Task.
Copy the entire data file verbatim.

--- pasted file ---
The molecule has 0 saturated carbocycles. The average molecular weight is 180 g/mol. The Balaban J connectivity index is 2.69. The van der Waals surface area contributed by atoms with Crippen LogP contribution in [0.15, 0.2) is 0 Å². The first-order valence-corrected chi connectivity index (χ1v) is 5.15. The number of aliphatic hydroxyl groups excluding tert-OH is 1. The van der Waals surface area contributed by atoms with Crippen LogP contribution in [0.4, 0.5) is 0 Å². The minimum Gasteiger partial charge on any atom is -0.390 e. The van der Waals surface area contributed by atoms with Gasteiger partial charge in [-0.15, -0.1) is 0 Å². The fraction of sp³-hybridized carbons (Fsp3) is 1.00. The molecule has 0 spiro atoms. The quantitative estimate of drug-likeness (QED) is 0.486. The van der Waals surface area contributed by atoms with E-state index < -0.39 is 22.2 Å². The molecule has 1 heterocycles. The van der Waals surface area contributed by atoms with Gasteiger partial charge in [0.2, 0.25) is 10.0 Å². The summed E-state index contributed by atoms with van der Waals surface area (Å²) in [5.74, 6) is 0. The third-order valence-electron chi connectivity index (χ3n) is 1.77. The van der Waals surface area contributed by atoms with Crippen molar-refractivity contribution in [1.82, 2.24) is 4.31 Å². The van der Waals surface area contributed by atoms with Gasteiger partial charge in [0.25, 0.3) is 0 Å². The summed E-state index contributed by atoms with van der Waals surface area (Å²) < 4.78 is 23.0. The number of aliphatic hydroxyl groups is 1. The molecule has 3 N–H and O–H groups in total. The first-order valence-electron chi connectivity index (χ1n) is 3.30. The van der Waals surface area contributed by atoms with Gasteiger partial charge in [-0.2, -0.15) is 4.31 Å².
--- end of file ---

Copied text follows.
The molecule has 0 saturated carbocycles. The average molecular weight is 180 g/mol. The Balaban J connectivity index is 2.69. The van der Waals surface area contributed by atoms with Crippen LogP contribution in [0.15, 0.2) is 0 Å². The first-order valence-corrected chi connectivity index (χ1v) is 5.15. The number of aliphatic hydroxyl groups excluding tert-OH is 1. The van der Waals surface area contributed by atoms with Crippen LogP contribution in [0.4, 0.5) is 0 Å². The minimum Gasteiger partial charge on any atom is -0.390 e. The van der Waals surface area contributed by atoms with Gasteiger partial charge in [-0.15, -0.1) is 0 Å². The fraction of sp³-hybridized carbons (Fsp3) is 1.00. The molecule has 0 spiro atoms. The quantitative estimate of drug-likeness (QED) is 0.486. The van der Waals surface area contributed by atoms with E-state index < -0.39 is 22.2 Å². The molecule has 1 heterocycles. The van der Waals surface area contributed by atoms with Gasteiger partial charge in [0.2, 0.25) is 10.0 Å². The summed E-state index contributed by atoms with van der Waals surface area (Å²) in [5.74, 6) is 0. The third-order valence-electron chi connectivity index (χ3n) is 1.77. The van der Waals surface area contributed by atoms with Crippen molar-refractivity contribution in [1.82, 2.24) is 4.31 Å². The van der Waals surface area contributed by atoms with Gasteiger partial charge in [0.25, 0.3) is 0 Å². The summed E-state index contributed by atoms with van der Waals surface area (Å²) < 4.78 is 23.0. The number of aliphatic hydroxyl groups is 1. The molecule has 3 N–H and O–H groups in total. The first-order valence-electron chi connectivity index (χ1n) is 3.30. The van der Waals surface area contributed by atoms with Gasteiger partial charge in [-0.2, -0.15) is 4.31 Å².